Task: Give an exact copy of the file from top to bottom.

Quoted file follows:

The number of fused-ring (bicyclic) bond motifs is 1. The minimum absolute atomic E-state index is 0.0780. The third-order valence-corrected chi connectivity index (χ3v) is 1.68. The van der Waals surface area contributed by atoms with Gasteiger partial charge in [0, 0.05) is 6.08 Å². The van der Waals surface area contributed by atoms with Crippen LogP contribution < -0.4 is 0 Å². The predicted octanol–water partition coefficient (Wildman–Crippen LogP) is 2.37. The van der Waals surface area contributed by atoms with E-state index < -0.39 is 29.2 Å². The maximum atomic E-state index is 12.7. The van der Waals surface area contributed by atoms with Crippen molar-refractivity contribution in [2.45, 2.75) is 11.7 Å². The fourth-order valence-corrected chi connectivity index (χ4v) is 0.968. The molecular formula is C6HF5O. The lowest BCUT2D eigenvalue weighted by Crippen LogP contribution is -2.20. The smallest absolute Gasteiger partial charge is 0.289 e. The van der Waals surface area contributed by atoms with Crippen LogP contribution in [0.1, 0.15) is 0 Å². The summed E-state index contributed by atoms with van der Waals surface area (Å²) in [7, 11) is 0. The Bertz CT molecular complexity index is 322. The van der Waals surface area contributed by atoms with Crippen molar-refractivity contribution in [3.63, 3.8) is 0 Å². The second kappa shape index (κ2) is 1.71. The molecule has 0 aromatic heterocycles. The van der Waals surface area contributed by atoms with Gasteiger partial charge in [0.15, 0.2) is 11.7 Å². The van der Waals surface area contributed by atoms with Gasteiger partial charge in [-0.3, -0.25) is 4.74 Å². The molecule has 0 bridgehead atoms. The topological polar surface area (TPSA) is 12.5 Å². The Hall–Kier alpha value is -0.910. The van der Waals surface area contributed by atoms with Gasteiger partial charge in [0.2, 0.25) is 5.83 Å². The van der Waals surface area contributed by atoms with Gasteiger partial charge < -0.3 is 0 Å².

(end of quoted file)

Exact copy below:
The number of fused-ring (bicyclic) bond motifs is 1. The minimum absolute atomic E-state index is 0.0780. The third-order valence-corrected chi connectivity index (χ3v) is 1.68. The van der Waals surface area contributed by atoms with Gasteiger partial charge in [0, 0.05) is 6.08 Å². The van der Waals surface area contributed by atoms with Crippen LogP contribution < -0.4 is 0 Å². The predicted octanol–water partition coefficient (Wildman–Crippen LogP) is 2.37. The van der Waals surface area contributed by atoms with E-state index < -0.39 is 29.2 Å². The maximum atomic E-state index is 12.7. The van der Waals surface area contributed by atoms with Crippen molar-refractivity contribution in [2.45, 2.75) is 11.7 Å². The fourth-order valence-corrected chi connectivity index (χ4v) is 0.968. The molecular formula is C6HF5O. The lowest BCUT2D eigenvalue weighted by Crippen LogP contribution is -2.20. The smallest absolute Gasteiger partial charge is 0.289 e. The van der Waals surface area contributed by atoms with Crippen LogP contribution in [0.1, 0.15) is 0 Å². The summed E-state index contributed by atoms with van der Waals surface area (Å²) in [7, 11) is 0. The Bertz CT molecular complexity index is 322. The van der Waals surface area contributed by atoms with Crippen molar-refractivity contribution in [3.63, 3.8) is 0 Å². The second kappa shape index (κ2) is 1.71. The molecule has 0 aromatic heterocycles. The van der Waals surface area contributed by atoms with Gasteiger partial charge in [0.15, 0.2) is 11.7 Å². The van der Waals surface area contributed by atoms with Gasteiger partial charge in [-0.3, -0.25) is 4.74 Å². The molecule has 0 bridgehead atoms. The topological polar surface area (TPSA) is 12.5 Å². The Hall–Kier alpha value is -0.910. The van der Waals surface area contributed by atoms with Gasteiger partial charge in [0.2, 0.25) is 5.83 Å². The van der Waals surface area contributed by atoms with Gasteiger partial charge < -0.3 is 0 Å².